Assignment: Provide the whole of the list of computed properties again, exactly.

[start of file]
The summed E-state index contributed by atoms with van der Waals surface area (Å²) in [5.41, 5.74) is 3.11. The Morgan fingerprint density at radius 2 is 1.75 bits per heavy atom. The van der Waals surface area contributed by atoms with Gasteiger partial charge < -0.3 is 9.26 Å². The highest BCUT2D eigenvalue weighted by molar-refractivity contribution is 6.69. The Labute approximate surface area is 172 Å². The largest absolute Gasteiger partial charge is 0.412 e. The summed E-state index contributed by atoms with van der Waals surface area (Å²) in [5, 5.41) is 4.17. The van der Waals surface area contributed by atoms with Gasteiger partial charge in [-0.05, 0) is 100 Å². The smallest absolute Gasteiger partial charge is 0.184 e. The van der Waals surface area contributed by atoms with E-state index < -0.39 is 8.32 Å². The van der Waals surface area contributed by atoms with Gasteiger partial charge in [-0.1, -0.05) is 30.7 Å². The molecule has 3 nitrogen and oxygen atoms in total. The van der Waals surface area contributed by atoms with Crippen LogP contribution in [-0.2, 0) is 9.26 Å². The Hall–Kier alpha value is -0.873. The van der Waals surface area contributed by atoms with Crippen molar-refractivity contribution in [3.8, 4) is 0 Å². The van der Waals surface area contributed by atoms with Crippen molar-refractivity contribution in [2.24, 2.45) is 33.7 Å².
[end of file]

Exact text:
The summed E-state index contributed by atoms with van der Waals surface area (Å²) in [5.41, 5.74) is 3.11. The Morgan fingerprint density at radius 2 is 1.75 bits per heavy atom. The van der Waals surface area contributed by atoms with Gasteiger partial charge < -0.3 is 9.26 Å². The highest BCUT2D eigenvalue weighted by molar-refractivity contribution is 6.69. The Labute approximate surface area is 172 Å². The largest absolute Gasteiger partial charge is 0.412 e. The summed E-state index contributed by atoms with van der Waals surface area (Å²) in [5, 5.41) is 4.17. The van der Waals surface area contributed by atoms with Gasteiger partial charge in [-0.05, 0) is 100 Å². The smallest absolute Gasteiger partial charge is 0.184 e. The van der Waals surface area contributed by atoms with E-state index < -0.39 is 8.32 Å². The van der Waals surface area contributed by atoms with Gasteiger partial charge in [-0.1, -0.05) is 30.7 Å². The molecule has 3 nitrogen and oxygen atoms in total. The van der Waals surface area contributed by atoms with Crippen LogP contribution in [-0.2, 0) is 9.26 Å². The Hall–Kier alpha value is -0.873. The van der Waals surface area contributed by atoms with Crippen molar-refractivity contribution in [3.8, 4) is 0 Å². The van der Waals surface area contributed by atoms with Crippen molar-refractivity contribution in [2.24, 2.45) is 33.7 Å².